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I want to form a circle around the marker when the marker is clicked !

SO, Listener is added to marker and the function needs to act on the circle.

Here is my Code :

   for(var j=0;j<lat.length;j++)
                var pos = new google.maps.LatLng(lat[j],lng[j]);
                var marker_options = {position: pos, map:map, draggable:false};
                marker[j] = new google.maps.Marker(marker_options);
                circle_option = {strokeColor:"#FF0000",strokeOpacity:0.8,strokeWeight:2,fillColor:"#FF0000",fillOpacity:0.35,map:null,center:pos,radius:500};
                circle[j] = new google.maps.Circle(circle_option);
                google.maps.event.addListener(marker[j], 'click', function() {circle[j].setMap(map);});  // Error : circle[j] is undefined

Error: circle[j] is undefined ?? (On the event.addListener line !)

Why.. it should be defined there ?

How to do this is the right way ? Please help !!

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1 Answer 1

up vote 6 down vote accepted

You have a closure problem with j. When your function is called, j will reference the last value that j had in the for loop. So, j will be lat.length which is larger than the size of circle. The solution is to force j to be evaluated when generating the callback function:

function make_callback(circle, map) {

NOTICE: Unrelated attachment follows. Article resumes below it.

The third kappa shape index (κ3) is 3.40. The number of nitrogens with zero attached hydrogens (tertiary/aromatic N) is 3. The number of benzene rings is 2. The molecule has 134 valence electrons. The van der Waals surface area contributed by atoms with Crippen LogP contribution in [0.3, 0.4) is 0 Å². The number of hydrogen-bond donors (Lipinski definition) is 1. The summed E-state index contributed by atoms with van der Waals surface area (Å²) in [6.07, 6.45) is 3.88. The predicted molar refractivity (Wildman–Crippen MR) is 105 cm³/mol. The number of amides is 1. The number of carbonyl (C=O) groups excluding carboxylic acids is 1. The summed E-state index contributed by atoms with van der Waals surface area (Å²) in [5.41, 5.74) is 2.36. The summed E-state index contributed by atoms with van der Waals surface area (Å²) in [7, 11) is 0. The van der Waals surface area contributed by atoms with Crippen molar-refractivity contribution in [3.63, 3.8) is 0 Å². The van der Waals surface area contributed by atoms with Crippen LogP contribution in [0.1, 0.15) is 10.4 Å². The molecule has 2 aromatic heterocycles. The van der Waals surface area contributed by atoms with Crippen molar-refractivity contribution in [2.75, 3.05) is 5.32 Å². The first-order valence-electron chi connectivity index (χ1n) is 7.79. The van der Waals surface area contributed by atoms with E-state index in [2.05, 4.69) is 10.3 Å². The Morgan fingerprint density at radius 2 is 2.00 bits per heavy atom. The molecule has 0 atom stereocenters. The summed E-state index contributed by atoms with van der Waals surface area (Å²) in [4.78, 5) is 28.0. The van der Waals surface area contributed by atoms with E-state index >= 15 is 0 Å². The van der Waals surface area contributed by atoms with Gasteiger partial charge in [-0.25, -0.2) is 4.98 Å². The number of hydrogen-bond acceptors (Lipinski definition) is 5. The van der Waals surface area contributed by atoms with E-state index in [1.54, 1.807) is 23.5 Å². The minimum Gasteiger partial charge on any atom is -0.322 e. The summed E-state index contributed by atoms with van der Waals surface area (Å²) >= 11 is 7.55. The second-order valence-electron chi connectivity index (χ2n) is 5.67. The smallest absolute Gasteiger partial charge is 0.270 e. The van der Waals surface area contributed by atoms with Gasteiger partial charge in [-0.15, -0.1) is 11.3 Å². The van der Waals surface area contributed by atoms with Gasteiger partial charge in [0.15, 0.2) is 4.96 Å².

return function() {

and then, in your loop:

google.maps.event.addListener(marker[j], 'click', make_callback(circle[j], map));

Wrapping the callback generation in a separate function will give you the value of circle[j] at the instant when you call make_callback rather than the value when the callback is called.

j is a reference to a value, the value that it points at depends on when you ask j what its value is. When you bind a function like this:

google.maps.event.addListener(marker[j], 'click', function() { something(j); });

The anonymous function doesn't ask j what its value is until the function is called, the function simply remembers that it is going to use j. When the callback function is executing, it will ask j for its current value and use that. This means two things:

  • All the callbacks that you bound in that loop will use the same value of j.
  • j will be lat.length as that's the last value that j was assigned during the loop.

By using the make_callback function to build the callbacks, we're asking j for its value at the time that we're binding the callback. This is just a standard trick to force j to be evaluated when it has the value we want.

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Can you share some resources to study about closures in Javascript.. As I am not able to understand what you did ? –  Yugal Jindle Apr 30 '11 at 2:29
I did it in a flash because I (like all JavaScript developers) have made that mistake before. The MDN documentation tends to be good so maybe their page on closures will help: developer.mozilla.org/en/JavaScript/Guide/Closures –  mu is too short Apr 30 '11 at 2:44
@Yugal: I add some more notes that may help clarify things. –  mu is too short Apr 30 '11 at 2:57
Thanks for the clarification and the notes ! –  Yugal Jindle May 1 '11 at 4:39
Again.. got stuck and this answer saved me again. I am still not getting why does the anonymous function is not taking the value on the run.. ? –  Yugal Jindle Feb 8 '12 at 9:50

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